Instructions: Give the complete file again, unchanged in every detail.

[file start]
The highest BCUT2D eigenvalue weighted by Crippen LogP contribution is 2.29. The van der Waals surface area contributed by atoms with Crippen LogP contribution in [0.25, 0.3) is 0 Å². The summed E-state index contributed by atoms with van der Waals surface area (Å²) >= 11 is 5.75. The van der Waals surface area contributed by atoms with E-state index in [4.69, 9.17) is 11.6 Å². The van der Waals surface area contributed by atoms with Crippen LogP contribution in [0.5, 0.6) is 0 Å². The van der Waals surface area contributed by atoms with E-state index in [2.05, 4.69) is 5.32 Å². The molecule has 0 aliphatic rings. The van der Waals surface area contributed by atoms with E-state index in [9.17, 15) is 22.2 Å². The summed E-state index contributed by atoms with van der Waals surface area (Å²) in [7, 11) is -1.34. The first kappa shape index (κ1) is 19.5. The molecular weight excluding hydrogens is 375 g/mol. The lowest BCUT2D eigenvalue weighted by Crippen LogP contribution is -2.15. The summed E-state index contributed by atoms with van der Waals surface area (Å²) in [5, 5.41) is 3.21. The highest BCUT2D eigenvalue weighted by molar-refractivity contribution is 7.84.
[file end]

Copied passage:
The highest BCUT2D eigenvalue weighted by Crippen LogP contribution is 2.29. The van der Waals surface area contributed by atoms with Crippen LogP contribution in [0.25, 0.3) is 0 Å². The summed E-state index contributed by atoms with van der Waals surface area (Å²) >= 11 is 5.75. The van der Waals surface area contributed by atoms with E-state index in [4.69, 9.17) is 11.6 Å². The van der Waals surface area contributed by atoms with Crippen LogP contribution in [0.5, 0.6) is 0 Å². The van der Waals surface area contributed by atoms with E-state index in [2.05, 4.69) is 5.32 Å². The molecule has 0 aliphatic rings. The van der Waals surface area contributed by atoms with E-state index in [9.17, 15) is 22.2 Å². The summed E-state index contributed by atoms with van der Waals surface area (Å²) in [7, 11) is -1.34. The first kappa shape index (κ1) is 19.5. The molecular weight excluding hydrogens is 375 g/mol. The lowest BCUT2D eigenvalue weighted by Crippen LogP contribution is -2.15. The summed E-state index contributed by atoms with van der Waals surface area (Å²) in [5, 5.41) is 3.21. The highest BCUT2D eigenvalue weighted by molar-refractivity contribution is 7.84.